Christ in the Psalms

Last Sunday I preached at Highgrove Church on the topic of ‘Songs of the Saviour’, looking at Jesus Christ in the Psalms:

I was keen to read quite a bit of scripture as part of the talk and honed in on Psalm 22 and Mark 15. As part of this, I also reference the following (by no means exhaustive) references to the Psalms in the gospels:

Sufferings of Christ

  • Stone the builders rejected: Ps 2:8; 118:22-23 – Matt 21:42
  • The Garden of Gethsemane: Ps 40 – Matt 26:42
  • His close friends would betray him: Ps 41:9
  • Jesus’ last few words “into your hands I commit my Spirit” quote Ps 31:5.
  • His bones will not be broken: Ps 34:20
  • He will rise from the dead – “you will not let your faithful one see decay”: Ps 16:8-10

Glories of Christ – the God depicted in Psalms fit Jesus like a glove

  • Kings bow down to him: Ps 72:10 – Matt 2:11
  • Descendant of David: Ps 89:3-4; 35-36
  • Beatitudes blessed are the meek: Psalms refer to the meek Ps 37:11
  • Jesus calms the storm: Ps 107:29; 65:7 – Mk 8:24; Matt 8:26
  • As Jesus is clearing the Temple, the disciples remembered that it was said in Ps 69:9: “zeal for your house will consume me.”

I sought to avoid giving the impression that these are ‘proof texts’, but rather convey the frequency with which the gospels draw upon the Psalms as it processes what is going on in and through the life of Jesus. The frequency with which Jesus himself quotes or draws upon the Psalms cannot be ignored. Interpreting scripture through the lens of Jesus does not mean that we read every passage as pointing to Jesus. But that the story of Israel, and our story, only begins to make sense as we read scripture with new eyes. The story only hangs together with Jesus.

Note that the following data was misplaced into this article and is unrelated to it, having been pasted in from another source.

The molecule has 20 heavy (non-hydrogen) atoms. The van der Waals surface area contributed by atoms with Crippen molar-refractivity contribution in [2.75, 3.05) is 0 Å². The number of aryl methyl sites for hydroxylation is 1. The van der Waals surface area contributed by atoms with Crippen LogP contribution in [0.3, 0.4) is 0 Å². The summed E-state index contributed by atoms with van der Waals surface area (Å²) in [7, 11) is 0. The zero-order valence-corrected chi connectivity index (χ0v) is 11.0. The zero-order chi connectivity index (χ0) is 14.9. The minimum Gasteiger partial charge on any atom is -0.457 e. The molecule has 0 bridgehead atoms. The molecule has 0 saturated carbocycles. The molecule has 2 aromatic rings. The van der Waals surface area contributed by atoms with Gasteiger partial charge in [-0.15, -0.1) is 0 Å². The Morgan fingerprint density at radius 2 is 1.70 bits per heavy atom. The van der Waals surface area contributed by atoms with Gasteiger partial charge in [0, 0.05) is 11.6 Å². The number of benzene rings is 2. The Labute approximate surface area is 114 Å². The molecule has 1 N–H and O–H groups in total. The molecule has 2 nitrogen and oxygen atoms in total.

… the New Testament continually uses the book of Psalms to fix our gaze upon the excellencies of Christ, upon [his] majesty, beauty, and glory.

– Michael Morales

Do we have to mention Jesus?

John Koessler’s take on whether every sermon should mention Jesus:

Jesus is not the express focus of every text of Scripture. But all Scripture gives evidence to the truth that is ultimately expressed in the person and work of Christ… When we examine Scripture, we do not look to find Christ in the text. We look at the text through the lens of Christ.

In other words, yes.

Purposeful Preaching

I stumbled across a really helpful article that outlines four principles for effective preaching:

  • Purposeful
  • Practical
  • Personal
  • Powerful

Over the coming posts I plan to build and expand a bit on these, adding my own thoughts that reflect how I would like to grow and develop in my gifting.


Preaching should always be purposeful. Its purpose should always be to so present Jesus Christ that people will come to know him, love him, serve him, and yield their lives to him completely.

This doesn’t mean that the preacher should go on a scavenger hunt to “find Christ” in every verse or passage as much as having a grasp of the gospel such that it forms “the grid for our understanding”, and attitude towards our reading of, the Bible. Jesus and his gospel are to be our guiding “hermeneutical posture.”

God’s purpose for each one of us is to be like Jesus – in the way we think, in what we say, and in how we live. The written Word leads us to Christ the living Word. Preaching should help you to encounter Jesus, and to empower you to live your life for him by the power of God’s Spirit.